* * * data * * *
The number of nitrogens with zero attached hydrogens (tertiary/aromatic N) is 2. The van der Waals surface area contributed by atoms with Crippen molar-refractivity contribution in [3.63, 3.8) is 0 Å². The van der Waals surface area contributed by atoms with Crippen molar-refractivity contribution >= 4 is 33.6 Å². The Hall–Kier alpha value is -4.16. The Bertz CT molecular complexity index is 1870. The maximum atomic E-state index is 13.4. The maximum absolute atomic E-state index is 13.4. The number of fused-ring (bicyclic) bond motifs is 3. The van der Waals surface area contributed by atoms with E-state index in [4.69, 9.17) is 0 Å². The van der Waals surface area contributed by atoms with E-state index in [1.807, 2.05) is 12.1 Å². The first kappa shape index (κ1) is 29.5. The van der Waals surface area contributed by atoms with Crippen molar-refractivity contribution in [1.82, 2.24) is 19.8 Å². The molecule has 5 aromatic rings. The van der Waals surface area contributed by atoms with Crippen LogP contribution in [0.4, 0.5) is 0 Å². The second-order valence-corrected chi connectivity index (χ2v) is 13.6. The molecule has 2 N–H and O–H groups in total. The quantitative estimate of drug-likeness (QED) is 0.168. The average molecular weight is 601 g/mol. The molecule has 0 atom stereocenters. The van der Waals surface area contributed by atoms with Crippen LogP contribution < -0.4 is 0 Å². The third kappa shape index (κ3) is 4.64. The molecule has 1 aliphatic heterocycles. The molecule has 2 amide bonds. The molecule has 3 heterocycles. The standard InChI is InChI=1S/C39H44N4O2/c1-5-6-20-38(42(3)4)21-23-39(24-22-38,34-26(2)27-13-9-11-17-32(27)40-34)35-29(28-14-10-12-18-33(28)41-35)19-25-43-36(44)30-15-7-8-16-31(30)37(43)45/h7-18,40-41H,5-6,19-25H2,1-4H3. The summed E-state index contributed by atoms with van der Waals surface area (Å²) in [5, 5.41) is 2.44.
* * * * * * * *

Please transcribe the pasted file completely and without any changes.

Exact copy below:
The number of nitrogens with zero attached hydrogens (tertiary/aromatic N) is 2. The van der Waals surface area contributed by atoms with Crippen molar-refractivity contribution in [3.63, 3.8) is 0 Å². The van der Waals surface area contributed by atoms with Crippen molar-refractivity contribution >= 4 is 33.6 Å². The Hall–Kier alpha value is -4.16. The Bertz CT molecular complexity index is 1870. The maximum atomic E-state index is 13.4. The maximum absolute atomic E-state index is 13.4. The number of fused-ring (bicyclic) bond motifs is 3. The van der Waals surface area contributed by atoms with E-state index in [4.69, 9.17) is 0 Å². The van der Waals surface area contributed by atoms with E-state index in [1.807, 2.05) is 12.1 Å². The first kappa shape index (κ1) is 29.5. The van der Waals surface area contributed by atoms with Crippen molar-refractivity contribution in [1.82, 2.24) is 19.8 Å². The molecule has 5 aromatic rings. The van der Waals surface area contributed by atoms with Crippen LogP contribution in [0.4, 0.5) is 0 Å². The second-order valence-corrected chi connectivity index (χ2v) is 13.6. The molecule has 2 N–H and O–H groups in total. The quantitative estimate of drug-likeness (QED) is 0.168. The average molecular weight is 601 g/mol. The molecule has 0 atom stereocenters. The van der Waals surface area contributed by atoms with Crippen LogP contribution < -0.4 is 0 Å². The third kappa shape index (κ3) is 4.64. The molecule has 1 aliphatic heterocycles. The molecule has 2 amide bonds. The molecule has 3 heterocycles. The standard InChI is InChI=1S/C39H44N4O2/c1-5-6-20-38(42(3)4)21-23-39(24-22-38,34-26(2)27-13-9-11-17-32(27)40-34)35-29(28-14-10-12-18-33(28)41-35)19-25-43-36(44)30-15-7-8-16-31(30)37(43)45/h7-18,40-41H,5-6,19-25H2,1-4H3. The summed E-state index contributed by atoms with van der Waals surface area (Å²) in [5, 5.41) is 2.44.